The changing prevalence of the autism spectrum disorders

National Center on Birth Defects and Developmental Disabilities, Centers for Disease Control and Prevention, Athens, GA, USA.
American family physician (Impact Factor: 2.18). 03/2011; 83(5):515-20.
Source: PubMed
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Available from: Catherine E Rice,
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    • "16, No. 4, 343–355, Fombonne, 2009; Rice, 2011 "
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    ABSTRACT: In this paper we describe the development and content of Video-feedback Intervention to promote Positive Parenting for Children with Autism (VIPP-AUTI). VIPP-AUTI is an adapted version of the evidence-based intervention VIPP. The lack of social responsiveness in children with autism often lowers the quality of the parent-child interaction. A wide range of early interventions exist to cope with the disorder. The majority of early interventions for children with autism focus on their deficits of (social) skills, but the number of evidence-based interventions to improve early parent-child interaction patterns is limited. The aim of VIPP-AUTI is to enhance parental sensitivity to children's autistic characteristics, in order to improve child developmental outcome by increased parental support.
    Attachment & Human Development 08/2014; 16(4):343-55. DOI:10.1080/14616734.2014.912487 · 2.38 Impact Factor
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    • "Autism spectrum disorder (ASD) is an increasingly prevalent condition in the U.S. with core deficits in the unique domain of human social behaviors (American Psychiatric Association, 2000; Hansen et al., 2008; Rice, 2011). Individuals with high functioning ASD show deficits primarily in social and communicative skills such as imitation, empathy, and shared attention, as well as restricted interests and repetitive patterns of behaviors. "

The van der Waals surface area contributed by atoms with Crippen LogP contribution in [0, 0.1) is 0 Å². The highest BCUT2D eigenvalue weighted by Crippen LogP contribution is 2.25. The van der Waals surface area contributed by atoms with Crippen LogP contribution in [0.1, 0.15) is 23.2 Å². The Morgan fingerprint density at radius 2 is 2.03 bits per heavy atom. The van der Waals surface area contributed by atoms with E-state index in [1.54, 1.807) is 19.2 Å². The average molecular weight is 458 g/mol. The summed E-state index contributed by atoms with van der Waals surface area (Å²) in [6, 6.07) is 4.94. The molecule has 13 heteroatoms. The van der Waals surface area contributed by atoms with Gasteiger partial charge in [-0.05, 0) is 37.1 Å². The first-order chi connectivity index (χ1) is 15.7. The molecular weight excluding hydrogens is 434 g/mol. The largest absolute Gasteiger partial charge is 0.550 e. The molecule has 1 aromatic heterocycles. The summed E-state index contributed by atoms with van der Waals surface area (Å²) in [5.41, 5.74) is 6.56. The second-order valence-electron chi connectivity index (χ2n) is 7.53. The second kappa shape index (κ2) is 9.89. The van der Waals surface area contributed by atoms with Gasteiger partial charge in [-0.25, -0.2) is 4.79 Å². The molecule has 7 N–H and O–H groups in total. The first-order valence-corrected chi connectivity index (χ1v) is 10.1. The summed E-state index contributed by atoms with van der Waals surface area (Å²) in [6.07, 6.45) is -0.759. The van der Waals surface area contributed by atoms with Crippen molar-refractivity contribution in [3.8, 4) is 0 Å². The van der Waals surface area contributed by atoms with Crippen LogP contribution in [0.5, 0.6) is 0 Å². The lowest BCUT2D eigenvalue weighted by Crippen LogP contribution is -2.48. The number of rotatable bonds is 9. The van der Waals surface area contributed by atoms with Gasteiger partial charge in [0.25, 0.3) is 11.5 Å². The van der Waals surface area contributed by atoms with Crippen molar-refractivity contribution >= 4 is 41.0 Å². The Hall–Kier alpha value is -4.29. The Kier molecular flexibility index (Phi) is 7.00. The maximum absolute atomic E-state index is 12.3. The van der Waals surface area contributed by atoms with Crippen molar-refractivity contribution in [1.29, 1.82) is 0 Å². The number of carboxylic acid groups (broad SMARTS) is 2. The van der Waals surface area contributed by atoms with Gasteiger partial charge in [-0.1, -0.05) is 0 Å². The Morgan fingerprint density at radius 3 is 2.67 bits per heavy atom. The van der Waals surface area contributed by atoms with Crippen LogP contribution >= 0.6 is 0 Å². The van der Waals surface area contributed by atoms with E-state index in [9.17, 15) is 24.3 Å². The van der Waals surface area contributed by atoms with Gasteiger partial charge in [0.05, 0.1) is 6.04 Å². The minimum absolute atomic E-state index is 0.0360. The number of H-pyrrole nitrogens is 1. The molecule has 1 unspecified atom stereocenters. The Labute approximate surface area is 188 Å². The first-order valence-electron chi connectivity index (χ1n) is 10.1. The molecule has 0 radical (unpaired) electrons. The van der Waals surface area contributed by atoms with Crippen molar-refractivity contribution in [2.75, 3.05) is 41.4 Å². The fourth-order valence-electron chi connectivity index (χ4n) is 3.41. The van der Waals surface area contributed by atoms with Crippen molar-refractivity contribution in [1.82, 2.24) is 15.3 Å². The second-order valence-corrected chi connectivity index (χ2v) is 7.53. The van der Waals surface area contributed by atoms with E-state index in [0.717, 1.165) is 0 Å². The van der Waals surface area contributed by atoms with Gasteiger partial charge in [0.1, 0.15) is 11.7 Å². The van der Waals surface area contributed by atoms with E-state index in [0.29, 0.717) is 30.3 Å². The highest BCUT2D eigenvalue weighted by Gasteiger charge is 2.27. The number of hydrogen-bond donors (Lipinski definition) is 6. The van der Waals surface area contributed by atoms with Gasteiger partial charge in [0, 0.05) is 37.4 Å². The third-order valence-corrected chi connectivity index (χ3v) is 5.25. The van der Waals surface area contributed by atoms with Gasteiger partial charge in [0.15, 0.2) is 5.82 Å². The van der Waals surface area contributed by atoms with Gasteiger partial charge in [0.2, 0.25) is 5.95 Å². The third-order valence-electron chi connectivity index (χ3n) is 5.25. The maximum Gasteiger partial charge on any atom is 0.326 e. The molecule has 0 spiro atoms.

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    ABSTRACT: Individuals with autism spectrum disorder (ASD) show deficits in social and communicative skills, including imitation, empathy, and shared attention, as well as restricted interests and repetitive patterns of behaviors. Evidence for and against the idea that dysfunctions in the mirror neuron system are involved in imitation and could be one underlying cause for ASD is discussed in this review. Neurofeedback interventions have reduced symptoms in children with ASD by self-regulation of brain rhythms. However, cortical deficiencies are not the only cause of these symptoms. Peripheral physiological activity, such as the heart rate and its variability, is closely linked to neurophysiological signals and associated with social engagement. Therefore, a combined approach targeting the interplay between brain, body, and behavior could be more effective. Brain-computer interface applications for combined neurofeedback and biofeedback treatment for children with ASD are currently nonexistent. To facilitate their use, we have designed an innovative game that includes social interactions and provides neural- and body-based feedback that corresponds directly to the underlying significance of the trained signals as well as to the behavior that is reinforced.
    Frontiers in Neuroengineering 07/2014; 7:21. DOI:10.3389/fneng.2014.00021